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Confidential settlements, negligence and the poor submissive taxpayers

We get it. Settlements over legal disputes in Court are confidential between the parties involved and they are kept that way for a reason – legal and otherwise.

Should they remain confidential though in matters of public interest, especially in cases where taxpayers’ monies are involved?

Now don’t get us wrong folks, we’re not saying the Court has a responsibility to tell the public the details about such settlements because it doesn’t have to. In private matters, it’s often in the best interest of the parties concerned that these settlements are kept confidential.

But not all cases are private. There are some cases involving Government and public service and in these cases, where they are settled in Court, we believe the Government has a duty to be transparent about the details.

Which brings us to the story on the front page of the Sunday Samoan yesterday titled “Govt. silence slammed.” For the uninitiated, in 2015, a member of the public Suitupe Misa filed $1 million lawsuit against Ministry of Police in relation to an incident where he was arrested at gunpoint at the Fugalei market. It turned out that Mr. Misa had "committed no crime" and the arrest was "carried out based on insubstantial and second-hand evidence."

Prior to the proceedings, Ombudsman Maiava Iulai Toma investigated the complaint and criticised the behaviour of the Police as "irresponsible", "unlawful" and "cruel."  He also raised serious questions about the actions of the Police and the Commissioner.

“The Commissioner of Police failed to meet basic investigation principles and placed undue consideration on second hand evidence, leading directly to the wrongful and unlawful arrest of Suitupe,” the Ombudsman’s report said.

“The Commissioner’s decision to arm and allow the use of firearms by his officers contravened the Use of Force policy, was irresponsible, and could negatively impact the overall safety and security within Samoa.

“The Commissioner failed to take appropriate steps to identify the actions of his officers as being part of a police operation, leading to widespread distress and in one case serious health issues.”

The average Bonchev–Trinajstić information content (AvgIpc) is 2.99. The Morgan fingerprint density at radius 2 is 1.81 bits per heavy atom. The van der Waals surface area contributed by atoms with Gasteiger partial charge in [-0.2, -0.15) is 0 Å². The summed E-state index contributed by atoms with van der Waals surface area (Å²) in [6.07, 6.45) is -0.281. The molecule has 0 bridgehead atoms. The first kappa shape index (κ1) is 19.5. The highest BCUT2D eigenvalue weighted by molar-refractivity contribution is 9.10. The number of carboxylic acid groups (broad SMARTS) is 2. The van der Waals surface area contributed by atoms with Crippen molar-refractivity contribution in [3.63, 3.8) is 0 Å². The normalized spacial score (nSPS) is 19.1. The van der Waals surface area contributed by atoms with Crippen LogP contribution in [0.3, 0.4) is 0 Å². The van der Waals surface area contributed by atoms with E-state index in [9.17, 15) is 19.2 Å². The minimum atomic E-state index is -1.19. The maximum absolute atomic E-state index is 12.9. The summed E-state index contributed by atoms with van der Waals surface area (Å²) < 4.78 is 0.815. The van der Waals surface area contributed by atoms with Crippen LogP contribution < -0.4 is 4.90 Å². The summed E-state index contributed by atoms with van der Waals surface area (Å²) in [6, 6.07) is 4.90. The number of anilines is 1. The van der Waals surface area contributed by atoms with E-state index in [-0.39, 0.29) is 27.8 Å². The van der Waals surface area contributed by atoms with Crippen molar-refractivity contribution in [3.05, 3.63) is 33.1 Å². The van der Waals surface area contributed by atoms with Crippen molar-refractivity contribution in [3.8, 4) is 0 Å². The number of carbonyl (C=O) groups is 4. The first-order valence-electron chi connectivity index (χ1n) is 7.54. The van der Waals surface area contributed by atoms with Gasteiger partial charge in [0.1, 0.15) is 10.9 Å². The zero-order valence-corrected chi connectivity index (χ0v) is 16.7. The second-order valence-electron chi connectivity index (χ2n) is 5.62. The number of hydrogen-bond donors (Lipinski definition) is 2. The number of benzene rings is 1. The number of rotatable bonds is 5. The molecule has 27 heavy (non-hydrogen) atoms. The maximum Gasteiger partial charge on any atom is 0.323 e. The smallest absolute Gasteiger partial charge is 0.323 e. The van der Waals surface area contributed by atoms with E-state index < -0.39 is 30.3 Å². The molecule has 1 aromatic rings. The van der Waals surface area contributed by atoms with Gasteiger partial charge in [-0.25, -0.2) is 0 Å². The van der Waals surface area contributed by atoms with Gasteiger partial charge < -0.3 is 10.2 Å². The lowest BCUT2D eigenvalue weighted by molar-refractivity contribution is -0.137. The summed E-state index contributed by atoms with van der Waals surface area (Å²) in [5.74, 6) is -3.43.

The report said a lot more but we will stop here. The fact of the matter is that the Police were undoubtedly negligent in carrying out their duty in this particular incident.

Anyway, after the lawsuit was filed, the matter was set down for a hearing last November. On the second day of the hearing, the Attorney General’s Office informed the Court that the lawsuit had been settled. They did not give details.

Attempts by the Samoa Observer to find the details led to an email to the Attorney General, Lemalu Hermann Retzlaff and Prosecutor Sefo Ainu’u.

In response, Mr. Ainu’u wrote: "We refer to your email of 01 March 2019 (attached) to the Attorney General. This response is a joint response from the parties to the matter you refer to. The matter referred to has been settled between the parties and the terms as per terms of settlement, are confidential.”

Fair enough. Again, we don’t blame the Office of the Attorney General for their response. They are bound by their ethics and rules to say what they said.

But somebody in Government should tell members of the public how much they would have to pay for this.

In the absence of details, we can only guess that the complainant, given the overwhelming evidence he was definitely mistreated and his rights violated, that he has been compensated handsomely. Probably to the tune of thousands of tala.

Keep in mind that this is not the only case where members of the public have sued the Government and end up being compensated. There have been many other cases.

The common factor in all these cases is that it is the poor submissive taxpayers who end up shouldering these costs, whether they are for legal fees or settlements.

This is why Salega’s Member of Parliament, Olo Fiti Vaai, is right to demand transparency and accountability from Prime Minister and the Minister of Police, Tuilaepa Dr. Sa’ilele Malielegaoi, about this particular settlement.

“It is our money that will be used to pay for these things and I think we have the right to know how much is being paid in these settlements as a result of reckless actions by government employees,” Olo said.

Told that the settlement is bound by confidentiality, Olo said: “This is a load of crap, mediation is sealed which is understandable however we have the right to know how much the government is paying for these litigations.

“Look where we are now… we’re paying for the mistakes the Police made. The taxpayers will fork out this money…keep in mind the settlement will be paid by taxpayers.”

We couldn’t agree more. What do you think?

Have a wonderful week Samoa, God bless!

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